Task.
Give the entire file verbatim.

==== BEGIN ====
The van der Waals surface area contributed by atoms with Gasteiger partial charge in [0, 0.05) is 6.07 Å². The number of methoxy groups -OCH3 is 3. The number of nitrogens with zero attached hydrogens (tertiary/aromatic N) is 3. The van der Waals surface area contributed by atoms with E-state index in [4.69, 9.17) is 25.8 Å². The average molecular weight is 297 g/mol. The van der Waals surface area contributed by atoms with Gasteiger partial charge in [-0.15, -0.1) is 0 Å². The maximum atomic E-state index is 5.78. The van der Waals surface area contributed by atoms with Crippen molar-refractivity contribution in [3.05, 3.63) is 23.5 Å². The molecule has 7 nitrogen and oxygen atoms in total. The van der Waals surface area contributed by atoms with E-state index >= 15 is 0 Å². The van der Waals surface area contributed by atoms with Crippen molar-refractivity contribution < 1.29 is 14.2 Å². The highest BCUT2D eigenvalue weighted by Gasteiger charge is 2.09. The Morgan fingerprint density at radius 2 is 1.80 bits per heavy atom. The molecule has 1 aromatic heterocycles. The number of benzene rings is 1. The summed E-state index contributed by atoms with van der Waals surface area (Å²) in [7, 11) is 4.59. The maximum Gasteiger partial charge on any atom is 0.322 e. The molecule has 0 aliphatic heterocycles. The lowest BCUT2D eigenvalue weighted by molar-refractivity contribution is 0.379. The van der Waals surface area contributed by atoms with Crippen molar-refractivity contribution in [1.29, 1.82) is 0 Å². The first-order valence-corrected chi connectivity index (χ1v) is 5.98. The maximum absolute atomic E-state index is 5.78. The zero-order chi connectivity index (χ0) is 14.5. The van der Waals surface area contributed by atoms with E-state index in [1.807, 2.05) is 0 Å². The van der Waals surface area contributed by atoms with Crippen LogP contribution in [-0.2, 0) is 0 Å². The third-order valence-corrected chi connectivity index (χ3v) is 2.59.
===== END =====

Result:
The van der Waals surface area contributed by atoms with Gasteiger partial charge in [0, 0.05) is 6.07 Å². The number of methoxy groups -OCH3 is 3. The number of nitrogens with zero attached hydrogens (tertiary/aromatic N) is 3. The van der Waals surface area contributed by atoms with E-state index in [4.69, 9.17) is 25.8 Å². The average molecular weight is 297 g/mol. The van der Waals surface area contributed by atoms with Gasteiger partial charge in [-0.15, -0.1) is 0 Å². The maximum atomic E-state index is 5.78. The van der Waals surface area contributed by atoms with Crippen molar-refractivity contribution in [3.05, 3.63) is 23.5 Å². The molecule has 7 nitrogen and oxygen atoms in total. The van der Waals surface area contributed by atoms with E-state index >= 15 is 0 Å². The van der Waals surface area contributed by atoms with Crippen molar-refractivity contribution < 1.29 is 14.2 Å². The highest BCUT2D eigenvalue weighted by Gasteiger charge is 2.09. The Morgan fingerprint density at radius 2 is 1.80 bits per heavy atom. The molecule has 1 aromatic heterocycles. The number of benzene rings is 1. The summed E-state index contributed by atoms with van der Waals surface area (Å²) in [7, 11) is 4.59. The maximum Gasteiger partial charge on any atom is 0.322 e. The molecule has 0 aliphatic heterocycles. The lowest BCUT2D eigenvalue weighted by molar-refractivity contribution is 0.379. The van der Waals surface area contributed by atoms with Crippen molar-refractivity contribution in [1.29, 1.82) is 0 Å². The first-order valence-corrected chi connectivity index (χ1v) is 5.98. The maximum absolute atomic E-state index is 5.78. The zero-order chi connectivity index (χ0) is 14.5. The van der Waals surface area contributed by atoms with E-state index in [1.807, 2.05) is 0 Å². The van der Waals surface area contributed by atoms with Crippen LogP contribution in [-0.2, 0) is 0 Å². The third-order valence-corrected chi connectivity index (χ3v) is 2.59.